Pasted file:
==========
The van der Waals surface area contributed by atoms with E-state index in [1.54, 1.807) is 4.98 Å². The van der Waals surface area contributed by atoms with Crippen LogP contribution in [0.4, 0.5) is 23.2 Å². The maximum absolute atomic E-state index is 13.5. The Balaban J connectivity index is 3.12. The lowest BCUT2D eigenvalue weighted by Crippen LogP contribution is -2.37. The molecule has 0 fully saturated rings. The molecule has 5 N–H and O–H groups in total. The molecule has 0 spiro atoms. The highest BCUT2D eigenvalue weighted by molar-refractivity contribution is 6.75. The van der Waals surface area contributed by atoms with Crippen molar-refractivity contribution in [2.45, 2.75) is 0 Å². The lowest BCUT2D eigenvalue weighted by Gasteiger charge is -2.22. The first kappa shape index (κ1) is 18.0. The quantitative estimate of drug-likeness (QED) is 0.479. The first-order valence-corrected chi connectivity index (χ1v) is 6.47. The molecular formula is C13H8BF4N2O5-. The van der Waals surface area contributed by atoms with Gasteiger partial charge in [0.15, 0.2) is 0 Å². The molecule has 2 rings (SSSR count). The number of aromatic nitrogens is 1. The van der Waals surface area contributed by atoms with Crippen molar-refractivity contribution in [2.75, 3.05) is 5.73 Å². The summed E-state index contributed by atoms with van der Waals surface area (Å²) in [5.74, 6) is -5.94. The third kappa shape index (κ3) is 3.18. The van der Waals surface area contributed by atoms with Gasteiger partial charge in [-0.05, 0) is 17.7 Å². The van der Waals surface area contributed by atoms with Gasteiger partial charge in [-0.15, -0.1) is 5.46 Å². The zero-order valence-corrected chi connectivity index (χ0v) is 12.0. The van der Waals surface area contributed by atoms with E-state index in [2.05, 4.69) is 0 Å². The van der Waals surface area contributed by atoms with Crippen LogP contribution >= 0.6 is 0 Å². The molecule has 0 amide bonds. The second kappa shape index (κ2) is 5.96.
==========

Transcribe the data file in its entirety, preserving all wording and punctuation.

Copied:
The van der Waals surface area contributed by atoms with E-state index in [1.54, 1.807) is 4.98 Å². The van der Waals surface area contributed by atoms with Crippen LogP contribution in [0.4, 0.5) is 23.2 Å². The maximum absolute atomic E-state index is 13.5. The Balaban J connectivity index is 3.12. The lowest BCUT2D eigenvalue weighted by Crippen LogP contribution is -2.37. The molecule has 0 fully saturated rings. The molecule has 5 N–H and O–H groups in total. The molecule has 0 spiro atoms. The highest BCUT2D eigenvalue weighted by molar-refractivity contribution is 6.75. The van der Waals surface area contributed by atoms with Crippen molar-refractivity contribution in [2.45, 2.75) is 0 Å². The lowest BCUT2D eigenvalue weighted by Gasteiger charge is -2.22. The first kappa shape index (κ1) is 18.0. The quantitative estimate of drug-likeness (QED) is 0.479. The first-order valence-corrected chi connectivity index (χ1v) is 6.47. The molecular formula is C13H8BF4N2O5-. The van der Waals surface area contributed by atoms with Gasteiger partial charge in [0.15, 0.2) is 0 Å². The molecule has 2 rings (SSSR count). The number of aromatic nitrogens is 1. The van der Waals surface area contributed by atoms with Crippen molar-refractivity contribution in [2.75, 3.05) is 5.73 Å². The summed E-state index contributed by atoms with van der Waals surface area (Å²) in [5.74, 6) is -5.94. The third kappa shape index (κ3) is 3.18. The van der Waals surface area contributed by atoms with Gasteiger partial charge in [-0.05, 0) is 17.7 Å². The van der Waals surface area contributed by atoms with Gasteiger partial charge in [-0.15, -0.1) is 5.46 Å². The zero-order valence-corrected chi connectivity index (χ0v) is 12.0. The van der Waals surface area contributed by atoms with E-state index in [2.05, 4.69) is 0 Å². The van der Waals surface area contributed by atoms with Crippen LogP contribution >= 0.6 is 0 Å². The molecule has 0 amide bonds. The second kappa shape index (κ2) is 5.96.